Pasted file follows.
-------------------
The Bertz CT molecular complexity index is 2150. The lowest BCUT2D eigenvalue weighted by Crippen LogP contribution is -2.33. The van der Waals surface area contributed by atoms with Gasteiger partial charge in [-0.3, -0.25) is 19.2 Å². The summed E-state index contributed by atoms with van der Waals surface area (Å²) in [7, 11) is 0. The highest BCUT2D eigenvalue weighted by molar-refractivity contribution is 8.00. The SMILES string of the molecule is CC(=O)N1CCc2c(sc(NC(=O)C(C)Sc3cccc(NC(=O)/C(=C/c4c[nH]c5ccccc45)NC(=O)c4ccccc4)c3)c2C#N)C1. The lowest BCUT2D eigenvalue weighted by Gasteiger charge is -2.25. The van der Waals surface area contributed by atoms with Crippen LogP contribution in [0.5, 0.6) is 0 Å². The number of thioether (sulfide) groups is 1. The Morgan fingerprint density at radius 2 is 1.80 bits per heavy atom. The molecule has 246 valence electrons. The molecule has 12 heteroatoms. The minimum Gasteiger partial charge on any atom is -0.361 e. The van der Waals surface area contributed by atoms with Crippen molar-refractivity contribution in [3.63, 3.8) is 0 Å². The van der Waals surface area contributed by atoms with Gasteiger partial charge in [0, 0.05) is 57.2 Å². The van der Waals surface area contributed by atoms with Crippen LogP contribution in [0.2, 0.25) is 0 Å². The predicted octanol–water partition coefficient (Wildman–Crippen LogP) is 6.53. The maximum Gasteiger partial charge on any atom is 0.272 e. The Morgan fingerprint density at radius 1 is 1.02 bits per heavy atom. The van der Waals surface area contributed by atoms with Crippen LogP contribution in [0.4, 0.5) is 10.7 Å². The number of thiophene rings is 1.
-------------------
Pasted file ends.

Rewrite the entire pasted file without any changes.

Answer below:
The Bertz CT molecular complexity index is 2150. The lowest BCUT2D eigenvalue weighted by Crippen LogP contribution is -2.33. The van der Waals surface area contributed by atoms with Gasteiger partial charge in [-0.3, -0.25) is 19.2 Å². The summed E-state index contributed by atoms with van der Waals surface area (Å²) in [7, 11) is 0. The highest BCUT2D eigenvalue weighted by molar-refractivity contribution is 8.00. The SMILES string of the molecule is CC(=O)N1CCc2c(sc(NC(=O)C(C)Sc3cccc(NC(=O)/C(=C/c4c[nH]c5ccccc45)NC(=O)c4ccccc4)c3)c2C#N)C1. The lowest BCUT2D eigenvalue weighted by Gasteiger charge is -2.25. The van der Waals surface area contributed by atoms with Crippen LogP contribution in [0.5, 0.6) is 0 Å². The number of thioether (sulfide) groups is 1. The Morgan fingerprint density at radius 2 is 1.80 bits per heavy atom. The molecule has 246 valence electrons. The molecule has 12 heteroatoms. The minimum Gasteiger partial charge on any atom is -0.361 e. The van der Waals surface area contributed by atoms with Crippen molar-refractivity contribution in [3.63, 3.8) is 0 Å². The van der Waals surface area contributed by atoms with Gasteiger partial charge in [0, 0.05) is 57.2 Å². The van der Waals surface area contributed by atoms with Crippen LogP contribution in [0.2, 0.25) is 0 Å². The predicted octanol–water partition coefficient (Wildman–Crippen LogP) is 6.53. The maximum Gasteiger partial charge on any atom is 0.272 e. The Morgan fingerprint density at radius 1 is 1.02 bits per heavy atom. The van der Waals surface area contributed by atoms with Crippen LogP contribution in [0.4, 0.5) is 10.7 Å². The number of thiophene rings is 1.